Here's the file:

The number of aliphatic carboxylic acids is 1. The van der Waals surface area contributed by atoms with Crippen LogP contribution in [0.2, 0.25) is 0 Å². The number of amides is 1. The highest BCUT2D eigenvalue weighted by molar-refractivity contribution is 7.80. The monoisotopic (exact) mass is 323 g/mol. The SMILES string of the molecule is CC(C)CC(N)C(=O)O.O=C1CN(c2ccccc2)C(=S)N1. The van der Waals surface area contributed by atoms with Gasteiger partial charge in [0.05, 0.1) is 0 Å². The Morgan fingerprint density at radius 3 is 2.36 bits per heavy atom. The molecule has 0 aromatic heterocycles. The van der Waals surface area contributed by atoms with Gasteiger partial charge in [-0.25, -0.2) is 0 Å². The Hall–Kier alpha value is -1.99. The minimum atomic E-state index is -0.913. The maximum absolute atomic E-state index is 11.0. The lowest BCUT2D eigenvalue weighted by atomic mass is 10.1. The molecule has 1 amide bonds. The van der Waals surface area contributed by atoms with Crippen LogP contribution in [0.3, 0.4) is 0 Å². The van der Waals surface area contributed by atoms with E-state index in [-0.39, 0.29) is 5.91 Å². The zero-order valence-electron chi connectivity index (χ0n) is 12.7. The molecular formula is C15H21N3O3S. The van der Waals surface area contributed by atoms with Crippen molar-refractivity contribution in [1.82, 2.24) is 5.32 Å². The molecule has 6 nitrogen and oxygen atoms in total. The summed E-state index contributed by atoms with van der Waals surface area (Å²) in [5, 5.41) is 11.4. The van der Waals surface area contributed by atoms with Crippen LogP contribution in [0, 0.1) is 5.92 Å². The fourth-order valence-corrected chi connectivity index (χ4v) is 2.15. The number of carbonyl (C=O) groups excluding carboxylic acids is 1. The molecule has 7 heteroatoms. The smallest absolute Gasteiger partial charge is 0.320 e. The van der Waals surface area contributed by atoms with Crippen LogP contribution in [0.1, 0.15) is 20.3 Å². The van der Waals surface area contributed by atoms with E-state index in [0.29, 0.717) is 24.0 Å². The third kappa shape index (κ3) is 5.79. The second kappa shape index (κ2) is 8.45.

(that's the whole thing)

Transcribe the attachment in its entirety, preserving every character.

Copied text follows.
The number of aliphatic carboxylic acids is 1. The van der Waals surface area contributed by atoms with Crippen LogP contribution in [0.2, 0.25) is 0 Å². The number of amides is 1. The highest BCUT2D eigenvalue weighted by molar-refractivity contribution is 7.80. The monoisotopic (exact) mass is 323 g/mol. The SMILES string of the molecule is CC(C)CC(N)C(=O)O.O=C1CN(c2ccccc2)C(=S)N1. The van der Waals surface area contributed by atoms with Gasteiger partial charge in [0.05, 0.1) is 0 Å². The Morgan fingerprint density at radius 3 is 2.36 bits per heavy atom. The molecule has 0 aromatic heterocycles. The van der Waals surface area contributed by atoms with Gasteiger partial charge in [-0.25, -0.2) is 0 Å². The Hall–Kier alpha value is -1.99. The minimum atomic E-state index is -0.913. The maximum absolute atomic E-state index is 11.0. The lowest BCUT2D eigenvalue weighted by atomic mass is 10.1. The molecule has 1 amide bonds. The van der Waals surface area contributed by atoms with Crippen LogP contribution in [0.3, 0.4) is 0 Å². The van der Waals surface area contributed by atoms with E-state index in [-0.39, 0.29) is 5.91 Å². The zero-order valence-electron chi connectivity index (χ0n) is 12.7. The molecular formula is C15H21N3O3S. The van der Waals surface area contributed by atoms with Crippen molar-refractivity contribution in [1.82, 2.24) is 5.32 Å². The molecule has 6 nitrogen and oxygen atoms in total. The summed E-state index contributed by atoms with van der Waals surface area (Å²) in [5, 5.41) is 11.4. The van der Waals surface area contributed by atoms with Crippen LogP contribution in [0, 0.1) is 5.92 Å². The fourth-order valence-corrected chi connectivity index (χ4v) is 2.15. The number of carbonyl (C=O) groups excluding carboxylic acids is 1. The molecule has 7 heteroatoms. The smallest absolute Gasteiger partial charge is 0.320 e. The van der Waals surface area contributed by atoms with Crippen LogP contribution in [0.1, 0.15) is 20.3 Å². The van der Waals surface area contributed by atoms with E-state index in [0.29, 0.717) is 24.0 Å². The third kappa shape index (κ3) is 5.79. The second kappa shape index (κ2) is 8.45.